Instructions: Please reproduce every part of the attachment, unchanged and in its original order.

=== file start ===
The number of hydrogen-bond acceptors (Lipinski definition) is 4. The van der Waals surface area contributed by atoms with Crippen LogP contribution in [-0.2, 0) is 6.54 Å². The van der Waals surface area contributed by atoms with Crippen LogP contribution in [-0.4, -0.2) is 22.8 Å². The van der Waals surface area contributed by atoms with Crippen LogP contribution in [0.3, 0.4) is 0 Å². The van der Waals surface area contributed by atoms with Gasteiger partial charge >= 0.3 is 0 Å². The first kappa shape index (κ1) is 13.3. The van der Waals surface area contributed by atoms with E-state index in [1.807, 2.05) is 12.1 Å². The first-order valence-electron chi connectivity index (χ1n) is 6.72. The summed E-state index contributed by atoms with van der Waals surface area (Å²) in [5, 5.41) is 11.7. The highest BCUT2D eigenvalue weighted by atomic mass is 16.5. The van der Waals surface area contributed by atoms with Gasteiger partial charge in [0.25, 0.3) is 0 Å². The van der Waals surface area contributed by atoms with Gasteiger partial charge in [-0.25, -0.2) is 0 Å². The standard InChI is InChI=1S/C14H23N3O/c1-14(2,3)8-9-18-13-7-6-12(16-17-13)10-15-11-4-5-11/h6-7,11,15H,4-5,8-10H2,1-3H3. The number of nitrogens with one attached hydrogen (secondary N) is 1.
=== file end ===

The number of hydrogen-bond acceptors (Lipinski definition) is 4. The van der Waals surface area contributed by atoms with Crippen LogP contribution in [-0.2, 0) is 6.54 Å². The van der Waals surface area contributed by atoms with Crippen LogP contribution in [-0.4, -0.2) is 22.8 Å². The van der Waals surface area contributed by atoms with Crippen LogP contribution in [0.3, 0.4) is 0 Å². The van der Waals surface area contributed by atoms with Gasteiger partial charge >= 0.3 is 0 Å². The first kappa shape index (κ1) is 13.3. The van der Waals surface area contributed by atoms with E-state index in [1.807, 2.05) is 12.1 Å². The first-order valence-electron chi connectivity index (χ1n) is 6.72. The summed E-state index contributed by atoms with van der Waals surface area (Å²) in [5, 5.41) is 11.7. The highest BCUT2D eigenvalue weighted by atomic mass is 16.5. The van der Waals surface area contributed by atoms with Gasteiger partial charge in [0.25, 0.3) is 0 Å². The van der Waals surface area contributed by atoms with Gasteiger partial charge in [-0.25, -0.2) is 0 Å². The standard InChI is InChI=1S/C14H23N3O/c1-14(2,3)8-9-18-13-7-6-12(16-17-13)10-15-11-4-5-11/h6-7,11,15H,4-5,8-10H2,1-3H3. The number of nitrogens with one attached hydrogen (secondary N) is 1.